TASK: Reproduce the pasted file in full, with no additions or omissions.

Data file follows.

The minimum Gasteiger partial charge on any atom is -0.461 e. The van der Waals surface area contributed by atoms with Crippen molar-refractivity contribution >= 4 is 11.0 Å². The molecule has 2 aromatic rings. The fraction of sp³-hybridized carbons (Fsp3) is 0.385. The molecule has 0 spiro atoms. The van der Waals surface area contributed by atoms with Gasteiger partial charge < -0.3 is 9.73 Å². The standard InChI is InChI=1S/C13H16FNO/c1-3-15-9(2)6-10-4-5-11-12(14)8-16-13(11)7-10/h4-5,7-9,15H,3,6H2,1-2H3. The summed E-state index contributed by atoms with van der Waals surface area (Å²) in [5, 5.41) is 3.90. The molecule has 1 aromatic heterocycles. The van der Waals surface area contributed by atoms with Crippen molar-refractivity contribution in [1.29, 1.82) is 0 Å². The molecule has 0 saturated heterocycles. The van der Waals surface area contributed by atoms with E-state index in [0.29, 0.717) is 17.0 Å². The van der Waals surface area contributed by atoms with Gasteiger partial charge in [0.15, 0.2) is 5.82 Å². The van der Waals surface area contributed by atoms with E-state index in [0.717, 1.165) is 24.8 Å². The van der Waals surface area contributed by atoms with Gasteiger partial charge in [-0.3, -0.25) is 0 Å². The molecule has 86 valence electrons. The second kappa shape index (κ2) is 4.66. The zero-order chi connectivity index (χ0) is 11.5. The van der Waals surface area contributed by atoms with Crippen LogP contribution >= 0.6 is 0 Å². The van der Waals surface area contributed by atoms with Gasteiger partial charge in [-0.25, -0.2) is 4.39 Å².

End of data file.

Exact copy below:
The minimum Gasteiger partial charge on any atom is -0.461 e. The van der Waals surface area contributed by atoms with Crippen molar-refractivity contribution >= 4 is 11.0 Å². The molecule has 2 aromatic rings. The fraction of sp³-hybridized carbons (Fsp3) is 0.385. The molecule has 0 spiro atoms. The van der Waals surface area contributed by atoms with Gasteiger partial charge < -0.3 is 9.73 Å². The standard InChI is InChI=1S/C13H16FNO/c1-3-15-9(2)6-10-4-5-11-12(14)8-16-13(11)7-10/h4-5,7-9,15H,3,6H2,1-2H3. The summed E-state index contributed by atoms with van der Waals surface area (Å²) in [5, 5.41) is 3.90. The molecule has 1 aromatic heterocycles. The van der Waals surface area contributed by atoms with Crippen molar-refractivity contribution in [1.29, 1.82) is 0 Å². The molecule has 0 saturated heterocycles. The van der Waals surface area contributed by atoms with E-state index in [0.29, 0.717) is 17.0 Å². The van der Waals surface area contributed by atoms with Gasteiger partial charge in [0.15, 0.2) is 5.82 Å². The van der Waals surface area contributed by atoms with E-state index in [0.717, 1.165) is 24.8 Å². The van der Waals surface area contributed by atoms with Gasteiger partial charge in [-0.3, -0.25) is 0 Å². The molecule has 86 valence electrons. The second kappa shape index (κ2) is 4.66. The zero-order chi connectivity index (χ0) is 11.5. The van der Waals surface area contributed by atoms with Crippen LogP contribution >= 0.6 is 0 Å². The van der Waals surface area contributed by atoms with Gasteiger partial charge in [-0.25, -0.2) is 4.39 Å².